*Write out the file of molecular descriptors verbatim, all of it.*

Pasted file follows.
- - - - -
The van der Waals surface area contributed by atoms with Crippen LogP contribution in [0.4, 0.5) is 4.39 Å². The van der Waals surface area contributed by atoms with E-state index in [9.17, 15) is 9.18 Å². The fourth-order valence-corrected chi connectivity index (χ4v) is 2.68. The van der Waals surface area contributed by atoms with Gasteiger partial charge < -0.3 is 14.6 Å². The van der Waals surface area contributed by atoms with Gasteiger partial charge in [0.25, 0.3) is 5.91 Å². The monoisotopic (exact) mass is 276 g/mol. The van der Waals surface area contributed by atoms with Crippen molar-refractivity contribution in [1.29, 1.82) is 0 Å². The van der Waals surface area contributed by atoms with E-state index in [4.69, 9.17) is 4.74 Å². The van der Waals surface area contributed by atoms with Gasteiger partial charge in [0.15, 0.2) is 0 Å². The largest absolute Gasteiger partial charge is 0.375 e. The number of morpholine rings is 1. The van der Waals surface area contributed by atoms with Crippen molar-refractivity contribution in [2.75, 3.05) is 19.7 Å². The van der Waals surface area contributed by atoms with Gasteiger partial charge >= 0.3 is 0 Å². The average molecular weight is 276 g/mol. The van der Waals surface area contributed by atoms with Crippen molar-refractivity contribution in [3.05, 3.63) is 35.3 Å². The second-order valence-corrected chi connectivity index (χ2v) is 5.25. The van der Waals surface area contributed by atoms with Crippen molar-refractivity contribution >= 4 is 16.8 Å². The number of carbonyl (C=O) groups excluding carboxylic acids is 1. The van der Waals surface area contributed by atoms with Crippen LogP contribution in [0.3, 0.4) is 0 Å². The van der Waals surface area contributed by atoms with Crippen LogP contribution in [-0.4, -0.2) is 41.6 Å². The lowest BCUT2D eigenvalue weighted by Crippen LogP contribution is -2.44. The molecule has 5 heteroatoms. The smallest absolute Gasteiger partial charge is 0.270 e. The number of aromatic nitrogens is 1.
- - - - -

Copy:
The van der Waals surface area contributed by atoms with Crippen LogP contribution in [0.4, 0.5) is 4.39 Å². The van der Waals surface area contributed by atoms with E-state index in [9.17, 15) is 9.18 Å². The fourth-order valence-corrected chi connectivity index (χ4v) is 2.68. The van der Waals surface area contributed by atoms with Gasteiger partial charge < -0.3 is 14.6 Å². The van der Waals surface area contributed by atoms with Gasteiger partial charge in [0.25, 0.3) is 5.91 Å². The monoisotopic (exact) mass is 276 g/mol. The van der Waals surface area contributed by atoms with Crippen molar-refractivity contribution in [1.29, 1.82) is 0 Å². The van der Waals surface area contributed by atoms with E-state index in [4.69, 9.17) is 4.74 Å². The van der Waals surface area contributed by atoms with Gasteiger partial charge in [0.15, 0.2) is 0 Å². The largest absolute Gasteiger partial charge is 0.375 e. The number of morpholine rings is 1. The van der Waals surface area contributed by atoms with Crippen molar-refractivity contribution in [2.75, 3.05) is 19.7 Å². The van der Waals surface area contributed by atoms with Gasteiger partial charge >= 0.3 is 0 Å². The average molecular weight is 276 g/mol. The van der Waals surface area contributed by atoms with Crippen molar-refractivity contribution in [3.05, 3.63) is 35.3 Å². The second-order valence-corrected chi connectivity index (χ2v) is 5.25. The van der Waals surface area contributed by atoms with Crippen molar-refractivity contribution >= 4 is 16.8 Å². The number of carbonyl (C=O) groups excluding carboxylic acids is 1. The van der Waals surface area contributed by atoms with Crippen LogP contribution in [0.3, 0.4) is 0 Å². The van der Waals surface area contributed by atoms with Crippen LogP contribution in [-0.4, -0.2) is 41.6 Å². The lowest BCUT2D eigenvalue weighted by Crippen LogP contribution is -2.44. The molecule has 5 heteroatoms. The smallest absolute Gasteiger partial charge is 0.270 e. The number of aromatic nitrogens is 1.